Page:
Look at nature, monkeys don't have a god but they all seem to rub along together quite nicely. It's in everyone's best interests to be a good person.

I think an atheist is more likely to be a moral person too. They don't have a big invisible friend telling them that being gay is wrong or being a woman makes you inferior.

I think more immoral acts are carried out in the name of religion than by your average Jo Athiest.

tinkerbellvspredator Fri 04-Apr-14 20:42:07

The reason humans have been so successful as a species is because we have evolved a high level of intelligence and cooperative societies. We couldn't have cooperation without empathy, and 'morals'. I think morals do change they are based on cultural norms and thus your equality example comes into play. This makes much more sense to me than that we all have morals because "a big boy told me to do it".

WeAreDetective Fri 04-Apr-14 20:42:27

If God is a construct of humans then the moral code religion has is also a construct of humans.

So a religious faith is irrelevant. Humans are, by nature, moral.

tinkerbellvspredator Fri 04-Apr-14 20:43:06

Oops!

fisherpricephone Fri 04-Apr-14 20:46:23

Co-operative societies do better than non-co-operative societies. So we have evolved to co-operate. Morals are just very basic rules about how to co-operate, all religions share similar rules (don't kill, don't steal etc). The Law is much more detailed about how to behave, and you'd not be surprised that someone followed the law.

Atheists would say the rules religious people follow are laid down by a man-made God, so are just human rules, but very old ones that show their age. It's religion that inspires homophobia and pro-lifers after all. Both very 'moral' but with some hateful extremes.

anotherviper Fri 04-Apr-14 20:47:38

Arghh, that was a lot more replies than I was expecting! I was worried some people would read it that way...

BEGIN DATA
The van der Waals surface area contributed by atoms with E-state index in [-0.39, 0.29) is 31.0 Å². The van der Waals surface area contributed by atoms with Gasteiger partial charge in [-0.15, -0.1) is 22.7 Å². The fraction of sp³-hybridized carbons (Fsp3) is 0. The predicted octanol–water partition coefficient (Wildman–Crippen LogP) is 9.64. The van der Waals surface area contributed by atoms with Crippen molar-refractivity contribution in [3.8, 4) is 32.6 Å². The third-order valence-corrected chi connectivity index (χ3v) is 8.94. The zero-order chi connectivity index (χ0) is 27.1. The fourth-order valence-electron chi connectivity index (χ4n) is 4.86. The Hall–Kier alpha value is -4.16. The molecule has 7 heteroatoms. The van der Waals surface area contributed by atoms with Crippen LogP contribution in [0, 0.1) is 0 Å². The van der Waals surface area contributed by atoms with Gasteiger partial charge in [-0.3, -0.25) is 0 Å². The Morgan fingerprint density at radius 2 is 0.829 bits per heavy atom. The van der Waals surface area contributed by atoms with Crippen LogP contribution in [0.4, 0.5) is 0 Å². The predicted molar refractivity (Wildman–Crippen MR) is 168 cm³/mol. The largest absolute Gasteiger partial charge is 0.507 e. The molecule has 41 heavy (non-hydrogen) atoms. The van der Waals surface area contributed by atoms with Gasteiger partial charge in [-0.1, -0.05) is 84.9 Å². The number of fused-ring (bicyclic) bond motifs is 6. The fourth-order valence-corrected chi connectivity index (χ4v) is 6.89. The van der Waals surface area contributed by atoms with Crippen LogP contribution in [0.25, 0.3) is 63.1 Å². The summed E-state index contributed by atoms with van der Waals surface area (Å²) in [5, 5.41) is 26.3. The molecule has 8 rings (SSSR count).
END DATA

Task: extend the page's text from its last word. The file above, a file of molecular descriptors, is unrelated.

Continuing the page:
juggling but that's exactly what I mean - yes, it's obvious - but why should that be the case? The animal kingdom can be quite ruthless, but we would expect better from humans - why?

mini yes the book I was reading quote Kant I think - that was the perspective I was coming from, which I tried to get across in the op but possibly not very well.

callamia yes that's possibly a better (less goady) way of wording the question and I wish I had now - why do children respond innately and want to comfort people etc? How much is learn and how much innate? Why is any innate?

molotov why do you inherently know, and why (do you?) do you expect others to agree?

StampyIsMyBoyfriend Fri 04-Apr-14 20:48:43

I was goaded by two old ladies once, at a humanist 'do'

They wondered how on earth I could live a 'good' life, without believing in God... in some ways, I think being a non believer makes people who live within a moral code 'even gooder' as we answer to our peers, and the entire human race... Not someone in heaven who doesn't exist

Selks Fri 04-Apr-14 20:50:51

What an odd question, OP. Why not ask 'why do humans have morals?', unless you believe that the only way non-athiests 'get' their morals is through religion, which if so is a strange belief to have frankly.

Because we're slightly, but only slightly, more intelligent than some other animals. Therefore we have a slightly increased capacity for empathy with others.

Considering our capacity for empathy with those close to us we don't do very well (as a species/world society) at applying it to our relationships with others a little further away, or slightly more different in some way to us sad

Join the discussion

Join the discussion

Registering is free, easy, and means you can join in the discussion, get discounts, win prizes and lots more.

Register now